Copying the genetic code: A quick primer

Sometimes the smallest things have the biggest impact.

A prime example is a recent study from Van Andel Research Institute’s Dr. Huilin Li and Rockefeller University’s Dr. Michael O’Donnell. Their discovery centered on a process called DNA replication in which a cell’s genetic code—its DNA—is copied so it may be passed on to a new generation of cells.  More than 40 diseases, from certain cancers to anemia, are linked to problems with replication.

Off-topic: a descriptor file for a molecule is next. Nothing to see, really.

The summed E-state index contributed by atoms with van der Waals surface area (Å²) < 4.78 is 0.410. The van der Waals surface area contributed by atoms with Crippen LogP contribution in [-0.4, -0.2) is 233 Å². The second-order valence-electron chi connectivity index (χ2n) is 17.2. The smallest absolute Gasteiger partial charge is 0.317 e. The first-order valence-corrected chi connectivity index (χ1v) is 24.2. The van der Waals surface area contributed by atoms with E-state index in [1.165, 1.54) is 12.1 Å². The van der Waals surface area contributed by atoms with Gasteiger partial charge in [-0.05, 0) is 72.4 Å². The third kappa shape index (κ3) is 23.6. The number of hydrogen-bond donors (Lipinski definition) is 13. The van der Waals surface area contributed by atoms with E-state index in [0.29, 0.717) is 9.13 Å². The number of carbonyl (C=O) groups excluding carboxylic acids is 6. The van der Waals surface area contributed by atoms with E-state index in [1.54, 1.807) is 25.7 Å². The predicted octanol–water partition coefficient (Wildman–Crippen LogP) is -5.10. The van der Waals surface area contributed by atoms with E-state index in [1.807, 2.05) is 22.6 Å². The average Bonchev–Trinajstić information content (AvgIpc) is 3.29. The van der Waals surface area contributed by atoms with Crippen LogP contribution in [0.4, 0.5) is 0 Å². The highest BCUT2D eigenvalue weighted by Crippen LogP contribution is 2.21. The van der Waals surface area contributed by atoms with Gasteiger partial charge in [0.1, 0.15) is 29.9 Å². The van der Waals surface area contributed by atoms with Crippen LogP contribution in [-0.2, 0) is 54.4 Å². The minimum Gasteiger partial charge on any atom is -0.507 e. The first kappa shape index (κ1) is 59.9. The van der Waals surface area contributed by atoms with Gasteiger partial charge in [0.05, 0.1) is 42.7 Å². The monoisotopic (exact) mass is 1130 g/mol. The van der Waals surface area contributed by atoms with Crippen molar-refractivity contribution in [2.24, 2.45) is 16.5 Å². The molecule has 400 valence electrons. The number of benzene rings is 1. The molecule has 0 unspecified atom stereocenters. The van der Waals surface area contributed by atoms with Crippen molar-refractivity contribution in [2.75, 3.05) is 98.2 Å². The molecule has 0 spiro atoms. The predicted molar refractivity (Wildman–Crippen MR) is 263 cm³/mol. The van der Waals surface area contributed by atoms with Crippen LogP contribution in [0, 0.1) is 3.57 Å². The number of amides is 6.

Specifically, Li and O’Donnell found that helicase—a tiny molecule responsible for unzipping double-stranded DNA in preparation for copying—is oriented in a different way than previously thought, giving scientists new insight that one day may inform the development of new therapies.

Replication is a complex process with lots of pieces, but we’ve distilled the big points down into a handy cheat sheet of key terms. Check it out below.